From Infertility to Openness: The Evolution of Jessica

Jess simultaneously straddles two sides of The Adoption Wait — waiting to get picked as adoptive parents and waiting to be matched as embryo donors (there’s a new development on that on her blog).

In this guest post about her ridiculously crazy journey through infertility, third party reproduction, and adoption, Jess tells how her beliefs evolved from conventional wisdom (let’s not worry about those pesky genetic origins) to a viewpoint that’s perhaps more informed and empathetic.

donor gametes & open adoption

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Parenting Teens Amid Rape Culture

Back before Orlando and Istanbul, when we were still talking about Stanford rapist Brock Turner and the rape culture that he, his parents, and the judge arose from and perpetuate, I remember reading lots of opinions about the fact that alcohol had been involved. The gist was something like this: just because the survivor was drunk doesn’t mean she was to blame. (Example.)

True that. I absolutely agree.

And still, it feels to me like we got hung up on assigning blame, which prevented us from discussing prevention.

I want my kids to understand the perils of getting drunk (or compromised by any means) and the possible scenarios that can unfold when they are unable to make sound decisions for themselves.

Does my wish stem from a blame-the-victim mindset? I think not, and here’s why.

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My Daughter is Hurting in Our Open Adoption. Help?

Question: My teenage daughter is struggling with rejection and misunderstandings from her birth family. I don’t know how to help.

“Sara” will be 16 soon and for the last year she has struggled with depression and anxiety.  She spent a week in the hospital after having a breakdown.  We are in DBT (Dialectical Behavior Therapy) together and she’s made great strides, working hard to learn new ways to deal with big emotions.

We have an open adoption with her birth family.  Her birth mother, “Tara,” chose us to be her parents and we kept in touch with her the first 3 years by phone and letters.  We told Tara we were open to whatever she felt comfortable with. When Sara was 3, Tara came to meet her.  The beginning of this relationship was hard, because there really are no rules and we did not know anyone else in the same situation. So we all opened ourselves up to each other the best way we could.

Over time, we got to know the whole family, including Sara’s older brother, “Jacob,” who is 2 years older, and who has a different birth father.

When Sara was 7, Tara told us she was pregnant with twins and that she’d parent them (they all live with her father).  We struggled to find a way to share this news with Sara.  My husband and I thought that the way we reacted to the news would be the way Sara would react.  We told her that she was going to be a big sister, and they were twins! She was very excited and couldn’t wait to meet her new siblings. We all knew that there could be problems for Sara later on, maybe that she would struggle with them all being a family with her the only one not raised by Tara.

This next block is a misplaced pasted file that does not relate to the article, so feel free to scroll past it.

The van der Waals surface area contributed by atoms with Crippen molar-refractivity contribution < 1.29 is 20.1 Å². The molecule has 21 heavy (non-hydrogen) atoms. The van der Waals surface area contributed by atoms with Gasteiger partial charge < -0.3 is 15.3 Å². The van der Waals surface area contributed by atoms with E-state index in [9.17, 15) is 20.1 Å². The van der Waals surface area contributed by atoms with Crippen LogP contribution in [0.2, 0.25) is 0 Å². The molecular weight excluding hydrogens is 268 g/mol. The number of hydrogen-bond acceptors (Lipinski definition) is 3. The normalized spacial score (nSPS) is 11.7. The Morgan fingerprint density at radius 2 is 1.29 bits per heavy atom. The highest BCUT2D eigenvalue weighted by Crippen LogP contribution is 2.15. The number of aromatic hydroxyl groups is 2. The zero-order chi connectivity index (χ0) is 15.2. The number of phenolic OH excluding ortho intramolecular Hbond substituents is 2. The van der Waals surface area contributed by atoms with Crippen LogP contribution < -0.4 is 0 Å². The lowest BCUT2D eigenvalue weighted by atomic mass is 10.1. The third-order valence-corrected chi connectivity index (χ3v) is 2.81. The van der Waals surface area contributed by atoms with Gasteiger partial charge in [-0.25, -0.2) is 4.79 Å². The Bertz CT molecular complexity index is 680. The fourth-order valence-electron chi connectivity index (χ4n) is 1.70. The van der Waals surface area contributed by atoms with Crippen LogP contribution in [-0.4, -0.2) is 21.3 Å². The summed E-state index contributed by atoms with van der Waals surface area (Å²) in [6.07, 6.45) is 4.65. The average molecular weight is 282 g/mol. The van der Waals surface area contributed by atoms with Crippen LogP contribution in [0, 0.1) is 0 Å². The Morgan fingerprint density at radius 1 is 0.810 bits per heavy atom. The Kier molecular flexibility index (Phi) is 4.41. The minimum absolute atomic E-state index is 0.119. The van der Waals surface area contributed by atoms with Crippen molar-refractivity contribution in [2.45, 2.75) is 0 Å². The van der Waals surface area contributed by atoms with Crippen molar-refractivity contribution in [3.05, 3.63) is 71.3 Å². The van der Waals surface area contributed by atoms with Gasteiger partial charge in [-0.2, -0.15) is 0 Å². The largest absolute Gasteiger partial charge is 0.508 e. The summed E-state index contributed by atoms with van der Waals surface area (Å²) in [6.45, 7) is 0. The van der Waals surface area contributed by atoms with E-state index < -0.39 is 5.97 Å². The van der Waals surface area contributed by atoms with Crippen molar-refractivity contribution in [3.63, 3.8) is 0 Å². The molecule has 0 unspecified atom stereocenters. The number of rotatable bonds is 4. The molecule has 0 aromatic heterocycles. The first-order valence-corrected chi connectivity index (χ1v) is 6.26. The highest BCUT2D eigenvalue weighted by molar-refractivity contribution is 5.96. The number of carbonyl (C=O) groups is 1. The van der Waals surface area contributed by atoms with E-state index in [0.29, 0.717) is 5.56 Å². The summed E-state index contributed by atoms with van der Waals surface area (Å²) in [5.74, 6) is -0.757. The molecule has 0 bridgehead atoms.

We have developed a close relationship, seeing Tara and the three children fairly often, sharing holidays and birthdays.  We have taken Jacob on trips with us (the twins were too young), including camping.  There were always some issues between Sara and Jacob, because they did not grow up in the same household, but we weathered those times, knowing that siblings  sometimes don’t get along.  But they always had a lot of fun and so did we.

core issues in adoption

Credit: derived from “Dew on Water” by photophilde [CC-BY-2.0]

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3 Things I Learned from the Adoption Process

The adoption process is not for the faint of heart. It requires big things of ordinary people. Running that gauntlet caused me to develop three new abilities, each which would eventually come in handy years later.

Lesson 1: Calm the Chatter

The Wait. I found all the doing of the adoption process to be the easy part. Get those fingerprints. Write those essays. Clean the house and host the homestudy appointments. Attend the classes and work up that adoption profile.

But when all the doing was over, the harder part started: doing nothing. Just waiting. Just sitting with all that anxiety over all the unknowns. Would it happen? How would it happen? Would something go wrong? How many things could go wrong? LET ME ENVISION ALL OF THEM.

My frantic mind, locked on a goal, got really good at conceiving of every possible thing that could go awry, monkey-chatter taking over as I moved through my days.

monkey chatter in the adoption process

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Open adoption parenting & mindfulness